A-Z: General definitions: Patroclus


The loved friend of Achilles. Achilles' refusal to fight brought about Patroclus' death, and in turn hastened his own death. In the tenth year of the Trojan War, Agamemnon had to give up Chryseis his concubine, because Apollo was angry with him. In his anger, Agamemnon took Achilles' own concubine Briseis, whom he loved dearly. In revenge, Achilles refused to fight, appealing to Zeus through his mother Thetis to make the Trojans so successful that the Greeks would need Achilles. Achilles' friends begged him to return, but he refused. In the end, Patroclus himself tried, asking Achilles at least to allow him to wear his armour while he led Achilles' men. Achilles agreed, telling his friend only to force the Greeks back to their ships. Patroclus did this, but then continued fighting. Hector killed Patroclus, and Achilles was heartbroken. He was determined to avenge his friend's death, even though Thetis warned him his own death would follow soon after Hector's. Returning to the battle in fury, Achilles killed many Trojans, before killing Hector. Not satisfied with this, he dragged the body behind his chariot, even after giving Patroclus full burial rites, for many days. Finally, Priam came to him at night to beg for the return of his son's body. Achilles at last came to terms with what he had done, and returned the body for burial.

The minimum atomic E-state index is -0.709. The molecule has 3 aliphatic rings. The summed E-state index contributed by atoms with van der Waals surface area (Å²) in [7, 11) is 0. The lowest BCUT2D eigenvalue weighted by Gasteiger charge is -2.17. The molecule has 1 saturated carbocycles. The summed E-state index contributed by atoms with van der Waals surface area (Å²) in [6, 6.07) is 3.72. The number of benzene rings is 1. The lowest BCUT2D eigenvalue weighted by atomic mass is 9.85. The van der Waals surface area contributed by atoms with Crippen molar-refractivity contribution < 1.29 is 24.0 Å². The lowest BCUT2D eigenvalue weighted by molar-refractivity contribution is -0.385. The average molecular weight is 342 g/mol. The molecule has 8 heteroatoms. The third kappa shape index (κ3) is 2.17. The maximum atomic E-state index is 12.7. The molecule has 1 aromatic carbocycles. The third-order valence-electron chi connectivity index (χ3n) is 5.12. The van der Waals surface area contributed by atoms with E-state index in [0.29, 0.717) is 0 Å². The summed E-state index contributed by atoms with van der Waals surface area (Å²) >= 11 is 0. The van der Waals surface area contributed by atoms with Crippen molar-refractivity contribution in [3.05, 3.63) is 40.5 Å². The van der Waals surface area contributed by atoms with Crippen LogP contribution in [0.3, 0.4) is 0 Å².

Related Topics

Achilles; Trojan War; Wooden Horse

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